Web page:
Sunday, May 4, 2008

Halong Bay

We left Hanoi and headed east to Halong Bay for an overnight boat trip to take in this spectacular region, which has aptly been designated a Unesco World Heritage site. The drive was tiring, but it gave us the opportunity to take in the surrounding region. The rice paddies were full of farmers carefully planting individual shoots rice in what appeared to be an amazingly labor intensive process to grow this nation’s staple food source. We also passed thousands of people on motorbikes and we were constantly amazed at the cargo, be it complete families, oversized parcels or baskets full of livestock.

When we arrived to Halong City, we were pleasantly surprised by the comfort of our boat. After waiting a bit to depart, we headed out into the Gulf of Tonkin to navigate through a maze of thousands of limestone pinnacles. Legend has it that the area was created by the thumping tail of a dragon who descended from the nearby mountains and the number of secret caves and hidden grottos in the region certainly make it seem like a perfect habitat for a mythical creature.

Our first stop was one of those caves, seductively named the Surprise Cave. It was a lovely deep cave full of unspoiled stalactites and stalagmites, some of which resembled dragons, turtles and other “surprising” objects – we’ll let your imagination run wild from the picture…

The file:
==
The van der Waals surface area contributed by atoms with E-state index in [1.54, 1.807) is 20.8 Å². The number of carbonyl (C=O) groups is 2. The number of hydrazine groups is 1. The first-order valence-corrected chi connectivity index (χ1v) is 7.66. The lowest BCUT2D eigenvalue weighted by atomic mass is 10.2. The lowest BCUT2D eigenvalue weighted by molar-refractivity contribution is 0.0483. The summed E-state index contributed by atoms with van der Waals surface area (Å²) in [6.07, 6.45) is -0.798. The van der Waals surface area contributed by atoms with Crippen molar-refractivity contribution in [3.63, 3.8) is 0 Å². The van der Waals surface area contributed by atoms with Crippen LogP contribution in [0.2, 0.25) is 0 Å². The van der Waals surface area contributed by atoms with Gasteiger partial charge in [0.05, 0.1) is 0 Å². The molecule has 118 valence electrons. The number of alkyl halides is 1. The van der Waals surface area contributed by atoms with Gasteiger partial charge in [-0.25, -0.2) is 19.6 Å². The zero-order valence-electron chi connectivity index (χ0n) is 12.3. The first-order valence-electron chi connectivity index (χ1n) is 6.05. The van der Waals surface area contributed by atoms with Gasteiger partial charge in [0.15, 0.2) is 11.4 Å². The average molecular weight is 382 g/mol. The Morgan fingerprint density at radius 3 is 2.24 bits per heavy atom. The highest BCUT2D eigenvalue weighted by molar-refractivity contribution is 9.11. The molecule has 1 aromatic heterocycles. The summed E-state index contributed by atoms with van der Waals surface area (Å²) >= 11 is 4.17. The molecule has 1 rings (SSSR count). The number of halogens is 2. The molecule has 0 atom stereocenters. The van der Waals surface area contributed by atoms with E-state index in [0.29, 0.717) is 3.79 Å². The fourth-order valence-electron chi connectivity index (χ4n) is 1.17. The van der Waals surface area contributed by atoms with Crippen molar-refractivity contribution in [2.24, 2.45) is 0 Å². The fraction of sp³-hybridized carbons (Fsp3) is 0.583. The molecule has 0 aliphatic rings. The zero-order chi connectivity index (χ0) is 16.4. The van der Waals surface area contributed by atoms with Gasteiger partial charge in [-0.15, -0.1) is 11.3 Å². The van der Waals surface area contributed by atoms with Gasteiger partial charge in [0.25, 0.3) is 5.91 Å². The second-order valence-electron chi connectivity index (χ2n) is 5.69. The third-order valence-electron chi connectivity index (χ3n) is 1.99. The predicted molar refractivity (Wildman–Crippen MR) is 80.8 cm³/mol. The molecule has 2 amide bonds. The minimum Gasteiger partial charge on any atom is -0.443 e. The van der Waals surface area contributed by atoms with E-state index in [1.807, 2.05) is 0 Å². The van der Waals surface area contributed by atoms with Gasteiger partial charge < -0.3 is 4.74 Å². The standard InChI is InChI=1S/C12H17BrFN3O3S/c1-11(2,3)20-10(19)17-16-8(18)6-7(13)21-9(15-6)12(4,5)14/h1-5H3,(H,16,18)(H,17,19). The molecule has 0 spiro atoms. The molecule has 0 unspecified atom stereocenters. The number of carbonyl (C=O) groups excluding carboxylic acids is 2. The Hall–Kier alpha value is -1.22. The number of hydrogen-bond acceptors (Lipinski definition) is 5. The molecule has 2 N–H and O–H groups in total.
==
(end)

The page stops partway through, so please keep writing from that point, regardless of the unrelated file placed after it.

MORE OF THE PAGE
Outside of the caves, floating vendors rowed from one boat to the next selling their wares to tourists. These women not only make their living on the sea, but also make their homes there, with small floating cabins and fish farms sprinkled throughout the bay.

From this aquatic village, we jumped into kayaks to explore the islands up close. At one point, we passed through a natural tunnel covered with mussels and other tiny sea creatures into an enclosed grotto lush with tropical vegetation. It really is a magical place and we were lucky that the weather cooperated and provided a warm and sunny winter day for us to experience it.

In the evening, the boat anchored and we enjoyed a few drinks on the upper deck watching the sunset and then later gazing at the stars. It was not as peaceful as we might have imagined because there were many boats docked one small area of this large national park, but it was still a worthwhile experience.

The next morning we woke and traveled through other regions of the park, mesmerized by the many different shapes and sizes of the islands. It was a very relaxing trip, with little to do other than admire the natural beauty.

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